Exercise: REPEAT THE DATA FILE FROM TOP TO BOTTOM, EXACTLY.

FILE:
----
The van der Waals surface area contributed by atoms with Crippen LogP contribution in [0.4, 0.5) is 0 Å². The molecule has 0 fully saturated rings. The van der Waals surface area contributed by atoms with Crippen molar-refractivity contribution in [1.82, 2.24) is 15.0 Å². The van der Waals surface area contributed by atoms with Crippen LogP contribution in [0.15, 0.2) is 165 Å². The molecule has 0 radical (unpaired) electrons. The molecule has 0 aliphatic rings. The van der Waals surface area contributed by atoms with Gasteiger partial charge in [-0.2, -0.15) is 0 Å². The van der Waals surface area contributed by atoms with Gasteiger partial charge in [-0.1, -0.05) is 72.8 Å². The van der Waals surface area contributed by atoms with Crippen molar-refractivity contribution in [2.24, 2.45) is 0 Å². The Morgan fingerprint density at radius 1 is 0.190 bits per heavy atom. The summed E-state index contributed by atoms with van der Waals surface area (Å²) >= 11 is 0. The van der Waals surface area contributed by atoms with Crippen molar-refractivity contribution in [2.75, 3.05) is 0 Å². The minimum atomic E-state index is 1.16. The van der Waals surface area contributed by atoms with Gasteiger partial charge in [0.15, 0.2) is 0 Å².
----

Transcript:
The van der Waals surface area contributed by atoms with Crippen LogP contribution in [0.4, 0.5) is 0 Å². The molecule has 0 fully saturated rings. The van der Waals surface area contributed by atoms with Crippen molar-refractivity contribution in [1.82, 2.24) is 15.0 Å². The van der Waals surface area contributed by atoms with Crippen LogP contribution in [0.15, 0.2) is 165 Å². The molecule has 0 radical (unpaired) electrons. The molecule has 0 aliphatic rings. The van der Waals surface area contributed by atoms with Gasteiger partial charge in [-0.2, -0.15) is 0 Å². The van der Waals surface area contributed by atoms with Gasteiger partial charge in [-0.1, -0.05) is 72.8 Å². The van der Waals surface area contributed by atoms with Crippen molar-refractivity contribution in [2.24, 2.45) is 0 Å². The Morgan fingerprint density at radius 1 is 0.190 bits per heavy atom. The summed E-state index contributed by atoms with van der Waals surface area (Å²) >= 11 is 0. The van der Waals surface area contributed by atoms with Crippen molar-refractivity contribution in [2.75, 3.05) is 0 Å². The minimum atomic E-state index is 1.16. The van der Waals surface area contributed by atoms with Gasteiger partial charge in [0.15, 0.2) is 0 Å².